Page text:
Pang et al v. Yi

Filing 8

ORDER (1) Dismissing Plaintiffs' Complaint; And (2) Denying Plaintiffs' Motion For Temporary Restraining Order As Moot re 1 , 7 . Signed by JUDGE J. MICHAEL SEABRIGHT on 1/5/12. Plaintiffs have until 2/12/12 to file an amended complaint. (gls, )CERTIFICATE OF SERVICEParticipants registered to receive electronic notifications received this document electronically at the e-mail address listed on the Notice of Electronic Filing (NEF). Participants not registered to receive electronic notifications were served by first class mail on the date of this docket entry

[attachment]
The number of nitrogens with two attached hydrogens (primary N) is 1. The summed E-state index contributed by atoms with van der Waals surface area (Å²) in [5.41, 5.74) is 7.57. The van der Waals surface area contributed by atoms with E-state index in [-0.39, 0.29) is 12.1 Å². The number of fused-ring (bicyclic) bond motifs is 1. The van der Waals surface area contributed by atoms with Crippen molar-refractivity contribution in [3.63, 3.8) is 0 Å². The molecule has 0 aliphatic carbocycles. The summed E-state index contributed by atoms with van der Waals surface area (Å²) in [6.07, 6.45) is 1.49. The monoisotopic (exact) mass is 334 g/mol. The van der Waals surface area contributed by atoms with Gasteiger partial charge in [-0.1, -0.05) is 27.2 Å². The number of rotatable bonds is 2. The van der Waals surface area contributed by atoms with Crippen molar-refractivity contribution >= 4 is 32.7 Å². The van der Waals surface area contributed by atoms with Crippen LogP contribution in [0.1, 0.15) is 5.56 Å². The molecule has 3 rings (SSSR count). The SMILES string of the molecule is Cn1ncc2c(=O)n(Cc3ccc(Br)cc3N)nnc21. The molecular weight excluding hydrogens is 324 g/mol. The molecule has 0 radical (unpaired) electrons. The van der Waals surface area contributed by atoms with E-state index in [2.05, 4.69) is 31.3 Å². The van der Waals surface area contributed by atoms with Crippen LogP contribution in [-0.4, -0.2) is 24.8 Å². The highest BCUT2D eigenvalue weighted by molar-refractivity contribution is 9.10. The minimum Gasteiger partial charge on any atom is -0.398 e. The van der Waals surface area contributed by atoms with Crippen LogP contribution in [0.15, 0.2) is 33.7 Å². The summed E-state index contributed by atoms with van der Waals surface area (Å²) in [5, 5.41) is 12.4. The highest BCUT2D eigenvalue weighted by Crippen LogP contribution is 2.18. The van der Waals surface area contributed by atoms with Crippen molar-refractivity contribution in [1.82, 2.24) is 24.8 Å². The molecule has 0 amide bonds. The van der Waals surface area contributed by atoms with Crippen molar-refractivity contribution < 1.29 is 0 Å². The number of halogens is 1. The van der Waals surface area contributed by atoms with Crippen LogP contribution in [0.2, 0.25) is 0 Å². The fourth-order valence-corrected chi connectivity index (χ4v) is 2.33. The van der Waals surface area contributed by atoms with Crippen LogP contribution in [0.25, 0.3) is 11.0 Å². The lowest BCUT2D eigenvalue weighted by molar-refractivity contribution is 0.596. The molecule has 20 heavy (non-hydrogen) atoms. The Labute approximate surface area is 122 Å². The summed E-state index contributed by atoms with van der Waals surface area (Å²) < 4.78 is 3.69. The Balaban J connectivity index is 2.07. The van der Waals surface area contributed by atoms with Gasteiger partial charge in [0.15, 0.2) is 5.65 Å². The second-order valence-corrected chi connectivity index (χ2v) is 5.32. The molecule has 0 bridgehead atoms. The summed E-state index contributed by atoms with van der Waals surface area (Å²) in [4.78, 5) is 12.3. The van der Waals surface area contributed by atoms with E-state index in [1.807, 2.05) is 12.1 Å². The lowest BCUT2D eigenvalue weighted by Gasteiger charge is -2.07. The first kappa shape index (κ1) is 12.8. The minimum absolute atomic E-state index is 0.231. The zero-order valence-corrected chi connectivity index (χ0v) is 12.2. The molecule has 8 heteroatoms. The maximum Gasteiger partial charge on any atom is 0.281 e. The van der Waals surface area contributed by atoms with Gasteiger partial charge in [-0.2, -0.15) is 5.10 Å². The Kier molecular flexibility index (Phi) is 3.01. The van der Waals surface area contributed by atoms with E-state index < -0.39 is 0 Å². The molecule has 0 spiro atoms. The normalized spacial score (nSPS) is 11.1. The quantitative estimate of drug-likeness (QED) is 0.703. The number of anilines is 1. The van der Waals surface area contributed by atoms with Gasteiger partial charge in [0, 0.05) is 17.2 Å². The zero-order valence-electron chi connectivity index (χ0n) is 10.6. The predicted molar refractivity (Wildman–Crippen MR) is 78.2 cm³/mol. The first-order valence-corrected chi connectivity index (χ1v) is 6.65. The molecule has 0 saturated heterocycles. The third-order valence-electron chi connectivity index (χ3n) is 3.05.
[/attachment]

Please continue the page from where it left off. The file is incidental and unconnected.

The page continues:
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IN THE UNITED STATES DISTRICT COURT FOR THE DISTRICT OF HAWAII WELLINGTON YEE YUN PANG AND ANDREA JANET PANG, ) ) ) Plaintiffs, ) ) vs. ) ) KWANG SOK YI, OWNER OF ) MAHALO REALTY INC., 725 ) KAPIOLANI BLVD. #C 118 ) HONOLULU, HAWAII 96813, ) Ph: (808) 593-2728 ) ) Defendant. ) _______________________________ ) CIVIL NO. 11-00785 JMS/BMK ORDER (1) DISMISSING PLAINTIFFS’ COMPLAINT; AND (2) DENYING PLAINTIFFS’ MOTION FOR TEMPORARY RESTRAINING ORDER AS MOOT ORDER (1) DISMISSING PLAINTIFFS’ COMPLAINT; AND (2) DENYING PLAINTIFFS’ MOTION FOR TEMPORARY RESTRAINING ORDER AS MOOT I. INTRODUCTION On December 27, 2011, Plaintiffs Wellington Yee Yun Pang and Andrea Janet Pang (“Plaintiffs”) filed a Complaint against Defendant “Kwang Sok Yi, Owner of Mahalo Realty Inc., 725 Kapiolani Blvd. #C 118, Honolulu, Hawaii 96813, Ph: (808) 593-2728” (“Defendant”), asserting that Defendant stole Plaintiffs’ assets and/or identities through forgery and fraud, and attempted to kill Plaintiffs. On January 4, 2012, Plaintiffs filed a “Motion for an [ex] Parte Temporary Restraining Order and for Expedited Injunction Against Harassment and Recovery Assets” (“Motion for TRO”) seeking to prevent Defendant from contacting, threatening, or physically harming Plaintiffs. Pursuant to Local Rule 7.2(d), the court determines these issues without a hearing. Based on the following, the court DISMISSES the Complaint with leave to amend, and DENIES the Motion for TRO as moot. II. ANALYSIS A. The Complaint Is Dismissed with Leave to Amend 1. Standards Because Plaintiffs are proceeding pro se, the court liberally construes their pleadings. See Eldridge v. Block, 832 F.2d 1132, 1137 (9th Cir. 1987) (“The Supreme Court has instructed the federal courts to liberally construe the ‘inartful pleading’ of pro se litigants.”) (citing Boag v. MacDougall, 454 U.S. 364, 365 (1982) (per curiam)). The court may address a lack of subject matter jurisdiction sua sponte. Fiedler v. Clark, 714 F.2d 77, 78 (9th Cir. 1983); Belleville Catering Co. v. Champaign Mkt. Place, L.L.C., 350 F.3d 691, 693 (7th Cir. 2003) (“[I]nquiring whether the court has jurisdiction is a federal judge’s first duty in every case.”); Fed. R. Civ. P. 12(h)(3). Plaintiffs bear the burden of establishing subject matter 2 jurisdiction. Kokkonen v. Guardian Life Ins. Co., 511 U.S. 375, 377 (1994). At the pleading stage, Plaintiffs must allege sufficient facts to show a proper basis for the court to assert subject matter jurisdiction over the action. McNutt v. Gen. Motors Acceptance Corp., 298 U.S. 178, 189 (1936); Johnson v. Columbia Props. Anchorage, L.P., 437 F.3d 894, 899 (9th Cir. 2006); Fed. R. Civ. P. 8(a)(1). Further, the court may dismiss a complaint pursuant to Federal Rule of Civil Procedure 12(b)(6) on its own motion for failure to state a claim. See Omar v. Sea-Land Serv., Inc., 813 F.2d 986, 991 (9th Cir. 1987) (“A trial court may dismiss a claim sua sponte under [Rule] 12(b)(6). Such a dismissal may be made without notice where the claimant cannot possibly win relief.”); Ricotta v. California, 4 F. Supp. 2d 961, 968 n.7 (S.D. Cal. 1998) (“The Court can dismiss a claim sua sponte for a Defendant who has not filed a motion to dismiss under Fed. R. Civ. P. 12(b)(6).”). Additionally, a complaint that is “obviously frivolous” does not confer federal subject matter jurisdiction and may be dismissed sua sponte. Franklin v. Murphy, 745 F.2d 1221, 1227 n.6 (9th Cir. 1984); see also Fed. R. Civ. P. 12(h)(3); Grupo Dataflux v. Atlas Global Grp., L.P., 541 U.S. 567, 593 (2004) (“[I]t is the obligation of both district court and counsel to be alert to jurisdictional requirements.”). “To survive a motion to dismiss [pursuant to Rule 12(b)(6)], a 3 complaint must contain sufficient factual matter, accepted as true, to ‘state a claim to relief that is plausible on its face.’” Ashcroft v. Iqbal, 129 S. Ct. 1937, 1949 (2009) (quoting Bell Atlantic Corp. v. Twombly, 550 U.S. 544, 570 (2007)); see also Weber v. Dep’t of Veterans Affairs, 521 F.3d 1061, 1065 (9th Cir. 2008). This tenet -- that the court must accept as true all of the allegations contained in the complaint -- “is inapplicable to legal conclusions.” Iqbal, 129 S. Ct. at 1949. Accordingly, “[t]hreadbare recitals of the elements of a cause of action, supported by mere conclusory statements, do not suffice.” Id. (citing Twombly, 550 U.S. at 555). Rather, “[a] claim has facial plausibility when the plaintiff pleads factual content that allows the court to draw the reasonable inference that the defendant is liable for the misconduct alleged.” Id. at 1949 (citing Twombly, 550 U.S. at 556). Factual allegations that only permit the court to infer “the mere possibility of misconduct” do not show that the pleader is entitled to relief as required by Rule 8. Id. at 1950. The court may also dismiss a complaint sua sponte for failure to comply with Federal Rule of Civil Procedure 8. Rule 8 mandates that a complaint include a “short and plain statement of the claim,” Fed. R. Civ. P. 8(a)(2), and that “each allegation must be simple, concise, and direct.” Fed. R. Civ. P. 8(d)(1). A complaint that is so confusing that its “‘true substance, if any, is well disguised’” 4 does not satisfy Rule 8. Hearns v. San Bernardino Police Dep’t, 530 F.3d 1124, 1131 (9th Cir. 2008) (quoting Gillibeau v. City of Richmond, 417 F.2d 426, 431 (9th Cir. 1969)); see also McHenry v. Renne, 84 F.3d 1172, 1180 (9th Cir. 1996) (“Something labeled a complaint but written . . . prolix in evidentiary detail, yet without simplicity, conciseness and clarity as to whom plaintiffs are suing for what wrongs, fails to perform the essential functions of a complaint.”). Put differently, a district court may dismiss a complaint for failure to comply with Rule 8 where the complaint fails to provide defendants with fair notice of the wrongs they have allegedly committed. See McHenry, 84 F.3d at 1178-80 (affirming dismissal of complaint where “one cannot determine from the complaint who is being sued, for what relief, and on what theory, with enough detail to guide discovery”); cf. Mendiondo v. Centinela Hosp. Med. Ctr., 521 F.3d 1097, 1105 n.4 (9th Cir. 2008) (finding dismissal under Rule 8 was in error where “the complaint provide[d] fair notice of the wrongs allegedly committed by defendants and [did] not qualify as overly verbose, confusing, or rambling”). Rule 8 requires more than “the-defendant-unlawfully-harmed-me accusation[s]” and “[a] pleading that offers labels and conclusions or a formulaic recitation of the elements of a cause of action will not do.” Iqbal, 129 S. Ct. at 1949 (citations and quotations omitted). “The propriety of dismissal for failure to comply with Rule 8 5 does not depend on whether the complaint is wholly without merit.” McHenry, 84 F.3d at 1179. 2. Application Applying these principles, the court dismisses the Complaint for lack of subject matter jurisdiction. In general, Plaintiff may establish the court’s subject matter jurisdiction in one of two ways. First, Plaintiffs may assert that Defendant violated the Constitution, a federal law, or treaty of the United States. See 28 U.S.C. § 1331 (“The district courts shall have original jurisdiction of all civil actions arising under the Constitution, laws, or treaties of the United States.”). Alternatively, Plaintiffs may invoke the court’s “diversity jurisdiction,” which applies “where the matter in controversy exceeds the sum or value of $75,000, exclusive of interest and costs, and is between . . . citizens of different States.” 28 U.S.C. § 1332(a)(1). To premise jurisdiction on diversity, Plaintiffs must include in the Complaint allegations regarding both the diversity of citizenship and the proper amount in controversy. See Rilling v. Burlington N. R.R. Co., 909 F.2d 399, 400-01 (9th Cir. 1990). Although not clear whatsoever, the Complaint appears to allege that Defendant stole various assets from Plaintiffs and committed various misdeeds. Yet even when liberally construed, the Complaint does not assert that Defendant 6 violated the Constitution, a federal law, or treaty of the United States. Nor does the Complaint include any allegations establishing diversity jurisdiction -- from the face of the Complaint, it appears that Plaintiffs and Defendants are all citizens of Hawaii. Indeed, from the court’s review, it appears that the allegations and relief sought in the Complaint could only be provided in Hawaii state court. Thus, the Complaint provides no basis for this court’s jurisdiction over the Complaint. The court also dismisses the Complaint for failure to state a claim pursuant to Rules 12(b)(6) and 8. Liberally construed, the court cannot discern the basis of Plaintiffs’ claims against Defendant. Rather, the Complaint includes a number of audacious conclusory statements without any factual allegations explaining their basis. For example, the Complaint accuses Defendant of “[s]tealing Plaintiffs Beneficiary’s names, Marriage Record, Trust Fund, Real Properties, Stocks & Bonds;” “[giving] Bribery Money to Hawaii State Judge Rhonda A. Nishimura” to dismiss a civil action that Plaintiffs brought; cut[ting] off [Plaintiffs’] Public Utilities House Gas and Electricity & Public Access;” and [trying] to Kill Beneficiary’s Family.” See Compl. 1-3. The Complaint fails to provide any facts whatsoever explaining the basis of these conclusions and precisely what happened between Plaintiffs and Defendant. Without any basic factual allegations, the Complaint fails to give fair notice to Defendant of the basis 7 of Plaintiffs’ claims, and fails to state a claim that is plausible on its face.1 In sum, the court DISMISSES the Complaint for lack of subject matter jurisdiction and failure to comply with Rules 12(b)(6) and 8. Although Plaintiffs could certainly amend the Complaint to provide more details regarding the basis of their claims, at this time the court does not see a way that Plaintiffs could amend the allegations in such a way that would provide the court jurisdiction over this action. Rather, Plaintiffs appear to assert state law claims against a fellow Hawaii citizen and such claims must be raised in Hawaii state court. In the event that the court misunderstands the basis of Plaintiffs’ claims, however, the court grants Plaintiffs leave to file an amended complaint should they believe that they can assert a basis for this court’s jurisdiction and can also correct all the deficiencies outlined above. In particular, Plaintiffs should consider whether they can state a basis for this court’s jurisdiction or whether this action should instead be filed in Hawaii state court. If Plaintiffs choose to file an amended complaint with this court, it: 1 The Complaint also includes a number of allegations that do not appear tied in any way to Plaintiffs. See Compl. at 2 ¶¶ 7-8 (asserting that Defendant “Control[s] and Conspire[s] with LAURA MURPHY President of (ACLU) American Civil Labors Union to Collect Money from the People to go against the U.S. Gov’t. Control like Dictator,” and that Defendant “IS A DANGEROUS PERSON [and] should not be free in this World.”). For purposes of determining Plaintiffs’ claims, the court focuses on those allegations that are directed to harms allegedly caused to Plaintiffs. 8 (1) must clearly state the relief sought and how there is basis for a claim in federal court. In other words, Plaintiffs must explain the basis of this court’s jurisdiction; (2) must clearly state how Defendant has injured Plaintiffs, or how the court can provide relief against Defendant. In other words, Plaintiffs should explain, in clear and concise allegations, what Defendant did (or failed to do) and how those specific facts create a plausible claim for relief in reference to a specific statute or common-law cause of action; and (3) must (if a claim alleges fraud) state with “particularity the circumstances constituting fraud” as required by Federal Rule of Civil Procedure 9(b) (e.g., what was fraudulent, when it occurred, and how it was fraudulent). Plaintiffs are also notified that any amended complaint supercedes the prior complaint and must be complete in itself without reference to prior or superceded pleadings. E.g., King v. Atiyeh, 814 F.2d 565, 567 (9th Cir. 1987) (citation omitted). That is, an amended complaint, if any, must stand alone, without reference to prior pleadings or documents in the record. Plaintiffs need not, however, pay any additional filing fee if they file an amended complaint. 9 B. Motion for TRO Because the court dismisses the Complaint with leave to amend, the court DISMISSES the Motion for TRO as moot. But even if the Motion for TRO was not mooted by the dismissal of the Complaint, the Motion for TRO is deficient for several reasons. The court takes this opportunity to explain these deficiencies should Plaintiffs file an Amended Complaint and seek another Motion for TRO. First, a court may issue a TRO without written or oral notice to the adverse party only if the party requesting the relief provides an affidavit or verified complaint providing specific facts that “clearly show that immediate and irreparable injury, loss, or damage will result to the movant before the adverse party can be heard in opposition.” Fed. R. Civ. P. 65(b)(1)(A). In addition, the movant or his attorney must certify in writing “any efforts made to give notice and the reasons why it should not be required.” Fed. R. Civ. P. 65(b)(1)(B). Plaintiffs have not complied with either of these requirements. As to the first requirement, although Plaintiffs signed their Motion for TRO under penalty of perjury, the Motion for TRO does not contain specific facts that clearly show that immediate and irreparable injury, loss, or damage will result to Plaintiffs before Defendant can be heard in opposition. Instead, the Motion for TRO, like the Complaint, includes only conclusory statements that Defendant has threatened and defrauded 10 Plaintiffs. As to the second requirement, Plaintiffs have not certified in writing any efforts made to put Defendant on notice of the Motion, nor have they offered any reason as to why notice should not be required. Second, the Motion for TRO fails to establish why Plaintiffs are entitled to relief. “The standard for issuing a temporary restraining order is identical to the standard for issuing a preliminary injunction.” Brown Jordan Int’l, Inc. v. Mind’s Eye Interiors, Inc., 236 F. Supp. 2d 1152, 1154 (D. Haw. 2002); see also Burgess v. Forbes, 2009 WL 416843, at *2 (N.D. Cal. Feb. 19, 2009); Magnuson v. Akhter, 2009 WL 185577, at *1 (D. Ariz. Jan. 27, 2009). In Winter v. Natural Resources Defense Council, Inc., 555 U.S. 7, 20 (2008), the Supreme Court explained that “[a] plaintiff seeking a preliminary injunction must establish that he is likely to succeed on the merits, that he is likely to suffer irreparable harm in the absence of preliminary relief, that the balance of equities tips in his favor, and that an injunction is in the public interest.” So long as all four parts of the Winter test are applied, “a preliminary injunction [may] issue where the likelihood of success is such that ‘serious questions going to the merits were raised and the balance of hardships tips sharply in [plaintiff’s] favor.’” Alliance for Wild Rockies v. Cottrell, 632 F.3d 1127, 1131 (9th Cir. 2011) (quoting Clear Channel Outdoor, Inc. v. City of L.A., 340 F.3d 810, 813 (9th Cir. 2003)). 11 The Motion for TRO does not explain why Plaintiffs are likely to succeed on the merits, why they will likely suffer irreparable harm in the absence of preliminary relief, why the balance of equities tips in their favor, and why an injunction is in the public interest. Instead, the Motion for TRO invokes Hawaii Revised Statutes § 604-10.5 granting Hawaii state district courts the power to enjoin and temporarily restrain harassment, and seeks a ninety-day TRO enjoining Defendant from “contacting, threatening or physically harming Plaintiff(s) [or] entering or visiting the Plaintiff(s) residence including yard, garage and place of employment.” But § 604-10.5 has no application in federal court -- the court may only grant injunctive relief pursuant to Federal Rule of Civil Procedure 65, and a TRO may not last more than fourteen days. See Fed. R. Civ. P. 65(b)(2). If Plaintiffs desire the relief they seek in their Motion for TRO, then they should consider whether this action should be more appropriately brought in Hawaii state court. The dismissal of Plaintiffs’ Motion for TRO is nonetheless without prejudice -- should Plaintiffs choose to continue this action in this court, Plaintiffs may attempt to remedy the deficiencies outlined above and file a new motion for temporary restraining order and/or preliminary injunction. 12 III. CONCLUSION Based on the above, the court DISMISSES the Complaint and DENIES the Motion for TRO. By February 12, 2012, Plaintiffs may file an amended complaint. Failure to file an amended complaint by February 12, 2012 will result in dismissal of this action. If they so choose, Plaintiffs may also file a renewed Motion for Temporary Restraining Order. IT IS SO ORDERED. DATED: Honolulu, Hawaii, January 5, 2012. /s/ J. Michael Seabright _____________________________ J. Michael Seabright United States District Judge Pang et al. v. Kwang Sok Yi, Civ. No. 11-00785 JMS/BMK; Order (1) Dismissing Plaintiffs’ Complaint; and (2) Denying Plaintiffs’ Motion for Temporary Restraining Order as Moot 13